• they are subject to income nondiscrimination standards;

  • they target younger people--those still in the work force--for whom the purchase of LTC coverage is more affordable;

  • the employer does the marketing; and,

  • the employer does the administration and the payments are made automatically through payroll deduction.

Regardless of the way in which LTC costs or insurance premiums may be presently treated, changes are sure to be considered as the American population ages and LTC becomes a more important issue.


Chapter 6 - Federal Policy Considerations on Initiatives to Expand Long-Term Care Indemnification

“This will by far be the largest employer sponsored long-term care offering that this nation, or I imagine, the world has ever seen.” (Referring to The Long-Term Care Security Act, H.R. 4040)

Frank Titus
Assistant Director of Insurance Programs
Office of Personnel Management
U.S. Government

“The whole purpose of a tax deduction is to provide, to try and induce people to undertake what public policy makers or politicians believe is socially desirable behavior.”

Marc Cohen, Ph.D.
LifePlans, Inc.

Politicians are focused on health and senior issues as never before. While the greatest attention has been paid to healthcare reform, Social Security, Medicare, and prescription drug benefits for seniors, some attention has also been focused on LTC caregivers. The reason for the focus on caregivers now is simple demographics. There are tremendous numbers of caregivers in America. Eighty-eight percent of all people who receive LTC are receiving services in the community. Sixty percent of seniors receiving help in the community rely exclusively on unpaid relatives. Seniors themselves make up more than 50 percent of all the current estimated 37 million caregivers in America today, with half of these senior caregivers describing their own health as fair to poor. To address the present and future needs of society, several proposals and recommendations have been made and one has been recently signed into law.

Long-Term Care Insurance For Federal Workers and Retirees

On September 19, 2000, President Clinton signed into law The Long-Term Care Security Act (P.L. 106-265). Under this Act, the Office of Personnel Management is authorized to negotiate discounted rates with private insurers for qualified LTC insurance plans, and to otherwise provide LTC insurance for federal workers, retirees, and their families. In referring to this new law, President Clinton said, “Our hope is that, by making high-quality private long-term care coverage available to the Federal family at negotiated group rates, we will continue to serve as a model to other employers across the Nation.” This new law will allow up to 13 million people to purchase LTC insurance at discounted rates, although it is estimated that only 300,000 will initially participate in the program. While the employees will be required to pay 100 percent of the premiums for the LTC insurance under this law, premiums will be deducted from their payroll. While far short of clear national policy on LTC, this new law is a positive first step.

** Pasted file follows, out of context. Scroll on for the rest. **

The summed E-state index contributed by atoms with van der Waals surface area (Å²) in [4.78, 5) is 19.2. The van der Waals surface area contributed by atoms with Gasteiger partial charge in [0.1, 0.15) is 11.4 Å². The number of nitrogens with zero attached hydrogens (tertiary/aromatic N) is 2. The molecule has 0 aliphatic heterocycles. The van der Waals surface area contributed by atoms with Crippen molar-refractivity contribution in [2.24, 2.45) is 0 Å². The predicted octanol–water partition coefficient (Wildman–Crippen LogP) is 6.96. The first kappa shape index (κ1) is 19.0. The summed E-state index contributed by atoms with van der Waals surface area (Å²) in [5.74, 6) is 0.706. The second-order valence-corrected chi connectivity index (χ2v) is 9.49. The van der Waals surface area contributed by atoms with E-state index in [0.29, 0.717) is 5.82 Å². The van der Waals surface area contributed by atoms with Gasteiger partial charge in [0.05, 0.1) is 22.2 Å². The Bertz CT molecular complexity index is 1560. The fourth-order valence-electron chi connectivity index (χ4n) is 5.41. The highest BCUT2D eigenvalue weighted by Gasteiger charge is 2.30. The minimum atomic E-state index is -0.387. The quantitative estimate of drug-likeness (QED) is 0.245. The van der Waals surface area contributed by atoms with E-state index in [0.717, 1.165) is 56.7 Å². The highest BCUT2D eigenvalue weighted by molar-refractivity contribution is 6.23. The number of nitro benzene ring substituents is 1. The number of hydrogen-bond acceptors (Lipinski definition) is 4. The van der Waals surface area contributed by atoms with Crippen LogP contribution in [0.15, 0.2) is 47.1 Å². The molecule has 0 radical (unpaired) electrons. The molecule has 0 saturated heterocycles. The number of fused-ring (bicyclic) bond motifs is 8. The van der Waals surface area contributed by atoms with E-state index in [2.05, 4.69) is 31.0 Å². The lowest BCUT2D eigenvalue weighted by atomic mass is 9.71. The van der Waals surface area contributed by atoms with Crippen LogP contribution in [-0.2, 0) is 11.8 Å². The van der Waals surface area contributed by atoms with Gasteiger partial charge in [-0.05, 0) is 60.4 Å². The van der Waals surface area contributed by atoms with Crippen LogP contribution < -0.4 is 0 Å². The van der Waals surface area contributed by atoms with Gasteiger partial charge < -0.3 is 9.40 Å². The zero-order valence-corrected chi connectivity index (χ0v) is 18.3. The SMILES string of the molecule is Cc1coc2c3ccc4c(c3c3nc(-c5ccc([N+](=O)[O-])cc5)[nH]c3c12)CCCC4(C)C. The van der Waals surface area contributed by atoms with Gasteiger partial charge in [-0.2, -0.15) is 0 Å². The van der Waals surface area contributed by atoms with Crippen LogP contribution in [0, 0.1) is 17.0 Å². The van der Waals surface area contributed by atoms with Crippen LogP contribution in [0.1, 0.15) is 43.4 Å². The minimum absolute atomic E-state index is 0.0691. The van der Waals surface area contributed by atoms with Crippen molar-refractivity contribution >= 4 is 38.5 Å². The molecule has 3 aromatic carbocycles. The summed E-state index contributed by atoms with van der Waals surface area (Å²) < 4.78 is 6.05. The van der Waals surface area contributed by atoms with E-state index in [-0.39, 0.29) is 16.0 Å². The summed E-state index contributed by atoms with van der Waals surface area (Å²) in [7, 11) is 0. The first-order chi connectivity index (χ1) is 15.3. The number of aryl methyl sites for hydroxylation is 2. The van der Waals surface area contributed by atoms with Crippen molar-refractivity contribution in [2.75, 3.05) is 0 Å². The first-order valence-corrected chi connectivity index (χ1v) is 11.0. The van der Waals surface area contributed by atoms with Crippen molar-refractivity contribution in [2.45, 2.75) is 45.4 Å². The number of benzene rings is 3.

Current Presidential Proposals

In conjunction with the signing of The Long-Term Care Security Act, President Clinton also urged Congress to pass a $3,000 tax credit for formal and informal LTC for people of all ages with three or more ADLs or a comparable cognitive impairment. This proposal is expected to help about 2 million people, including 1.2 million seniors. The administration estimates the costs for this proposal to be about $8.8 billion over 5 years. The President has also called for reauthorization of the Older Americans Act and funding for a caregivers program under the law. That proposal would cost $1.25 billion over 10 years and would support a nationwide program of support for families who care for elderly relatives with chronic illness. It is estimated that 150,000 families would receive help under this proposal. In addition to President Clinton’s proposals, Vice President Gore has proposed a caregiver tax credit, and Governor Bush has proposed an above-the-line deduction for LTC premiums.

Current Congressional Proposals

There are several pieces of proposed legislation in Congress that deal with the LTC issues. One of these is the National Family Caregiver Support Grant Program. Basically, this proposal would establish a state grant program to provide caregivers, particularly seniors, with information about services, assistance in gaining access to those services, individual counseling, support groups, training for special care needs, respite care, and then supplemental services to augment what caregivers are providing themselves. To qualify, individuals would need to be caring for a senior who required assistance with at least 2 activities of daily living (ADLs) and who also have some type of cognitive impairment. Priority for the program would go to low income and minority seniors. The estimated cost is $1.25 billion over 10 years.

Another proposal is to help caregivers by providing a $3,000 tax credit to cover LTC expenses. To qualify, a physician must certify that the individual needs help with at least three ADLs. Under the proposal, this credit would be phased in over four years and would be reduced for higher income individuals. The estimated cost is $35 billion over 10 years.